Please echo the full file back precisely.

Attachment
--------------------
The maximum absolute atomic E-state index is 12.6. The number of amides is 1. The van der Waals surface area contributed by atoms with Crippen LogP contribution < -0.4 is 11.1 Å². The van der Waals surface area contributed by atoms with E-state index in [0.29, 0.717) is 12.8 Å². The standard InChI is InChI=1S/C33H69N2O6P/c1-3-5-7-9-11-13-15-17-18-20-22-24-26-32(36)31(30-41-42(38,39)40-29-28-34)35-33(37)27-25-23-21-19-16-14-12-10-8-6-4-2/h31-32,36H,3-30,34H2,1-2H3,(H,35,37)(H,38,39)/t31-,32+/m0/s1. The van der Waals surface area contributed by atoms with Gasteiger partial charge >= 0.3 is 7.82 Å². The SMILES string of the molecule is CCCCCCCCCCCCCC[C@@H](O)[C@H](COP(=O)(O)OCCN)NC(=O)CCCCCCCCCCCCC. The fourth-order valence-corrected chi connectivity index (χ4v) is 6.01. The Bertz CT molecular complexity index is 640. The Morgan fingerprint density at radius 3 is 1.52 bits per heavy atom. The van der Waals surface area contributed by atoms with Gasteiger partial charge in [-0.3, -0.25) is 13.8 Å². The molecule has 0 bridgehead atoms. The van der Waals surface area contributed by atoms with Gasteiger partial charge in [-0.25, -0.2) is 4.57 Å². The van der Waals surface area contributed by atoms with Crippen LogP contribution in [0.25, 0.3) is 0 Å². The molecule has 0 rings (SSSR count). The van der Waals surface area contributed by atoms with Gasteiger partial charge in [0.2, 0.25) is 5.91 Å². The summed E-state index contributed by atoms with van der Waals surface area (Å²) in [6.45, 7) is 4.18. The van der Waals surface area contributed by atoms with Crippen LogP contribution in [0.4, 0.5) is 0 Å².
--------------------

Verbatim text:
The maximum absolute atomic E-state index is 12.6. The number of amides is 1. The van der Waals surface area contributed by atoms with Crippen LogP contribution < -0.4 is 11.1 Å². The van der Waals surface area contributed by atoms with E-state index in [0.29, 0.717) is 12.8 Å². The standard InChI is InChI=1S/C33H69N2O6P/c1-3-5-7-9-11-13-15-17-18-20-22-24-26-32(36)31(30-41-42(38,39)40-29-28-34)35-33(37)27-25-23-21-19-16-14-12-10-8-6-4-2/h31-32,36H,3-30,34H2,1-2H3,(H,35,37)(H,38,39)/t31-,32+/m0/s1. The van der Waals surface area contributed by atoms with Gasteiger partial charge >= 0.3 is 7.82 Å². The SMILES string of the molecule is CCCCCCCCCCCCCC[C@@H](O)[C@H](COP(=O)(O)OCCN)NC(=O)CCCCCCCCCCCCC. The fourth-order valence-corrected chi connectivity index (χ4v) is 6.01. The Bertz CT molecular complexity index is 640. The Morgan fingerprint density at radius 3 is 1.52 bits per heavy atom. The van der Waals surface area contributed by atoms with Gasteiger partial charge in [-0.3, -0.25) is 13.8 Å². The molecule has 0 bridgehead atoms. The van der Waals surface area contributed by atoms with Gasteiger partial charge in [-0.25, -0.2) is 4.57 Å². The van der Waals surface area contributed by atoms with Crippen LogP contribution in [0.25, 0.3) is 0 Å². The molecule has 0 rings (SSSR count). The van der Waals surface area contributed by atoms with Gasteiger partial charge in [0.2, 0.25) is 5.91 Å². The summed E-state index contributed by atoms with van der Waals surface area (Å²) in [6.45, 7) is 4.18. The van der Waals surface area contributed by atoms with Crippen LogP contribution in [0.4, 0.5) is 0 Å².